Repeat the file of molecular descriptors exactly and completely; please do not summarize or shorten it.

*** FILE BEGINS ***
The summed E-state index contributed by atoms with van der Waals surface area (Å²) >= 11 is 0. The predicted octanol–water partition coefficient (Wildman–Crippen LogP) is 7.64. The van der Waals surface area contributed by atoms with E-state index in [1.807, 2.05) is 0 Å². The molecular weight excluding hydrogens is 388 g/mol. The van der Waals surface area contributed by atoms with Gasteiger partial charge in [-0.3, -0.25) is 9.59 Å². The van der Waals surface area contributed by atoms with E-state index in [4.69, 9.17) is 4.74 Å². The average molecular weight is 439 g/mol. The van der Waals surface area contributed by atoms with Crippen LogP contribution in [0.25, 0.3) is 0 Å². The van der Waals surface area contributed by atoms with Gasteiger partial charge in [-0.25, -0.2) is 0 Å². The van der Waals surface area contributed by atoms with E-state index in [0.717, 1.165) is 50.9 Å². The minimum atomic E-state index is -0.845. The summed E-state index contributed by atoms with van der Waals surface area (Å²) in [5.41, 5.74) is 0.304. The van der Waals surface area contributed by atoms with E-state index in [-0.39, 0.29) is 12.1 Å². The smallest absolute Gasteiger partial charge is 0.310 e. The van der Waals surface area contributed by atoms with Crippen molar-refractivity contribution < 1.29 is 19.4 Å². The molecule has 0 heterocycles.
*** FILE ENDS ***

The summed E-state index contributed by atoms with van der Waals surface area (Å²) >= 11 is 0. The predicted octanol–water partition coefficient (Wildman–Crippen LogP) is 7.64. The van der Waals surface area contributed by atoms with E-state index in [1.807, 2.05) is 0 Å². The molecular weight excluding hydrogens is 388 g/mol. The van der Waals surface area contributed by atoms with Gasteiger partial charge in [-0.3, -0.25) is 9.59 Å². The van der Waals surface area contributed by atoms with E-state index in [4.69, 9.17) is 4.74 Å². The average molecular weight is 439 g/mol. The van der Waals surface area contributed by atoms with Crippen LogP contribution in [0.25, 0.3) is 0 Å². The van der Waals surface area contributed by atoms with Gasteiger partial charge in [-0.25, -0.2) is 0 Å². The van der Waals surface area contributed by atoms with E-state index in [0.717, 1.165) is 50.9 Å². The minimum atomic E-state index is -0.845. The summed E-state index contributed by atoms with van der Waals surface area (Å²) in [5.41, 5.74) is 0.304. The van der Waals surface area contributed by atoms with E-state index in [-0.39, 0.29) is 12.1 Å². The smallest absolute Gasteiger partial charge is 0.310 e. The van der Waals surface area contributed by atoms with Crippen molar-refractivity contribution < 1.29 is 19.4 Å². The molecule has 0 heterocycles.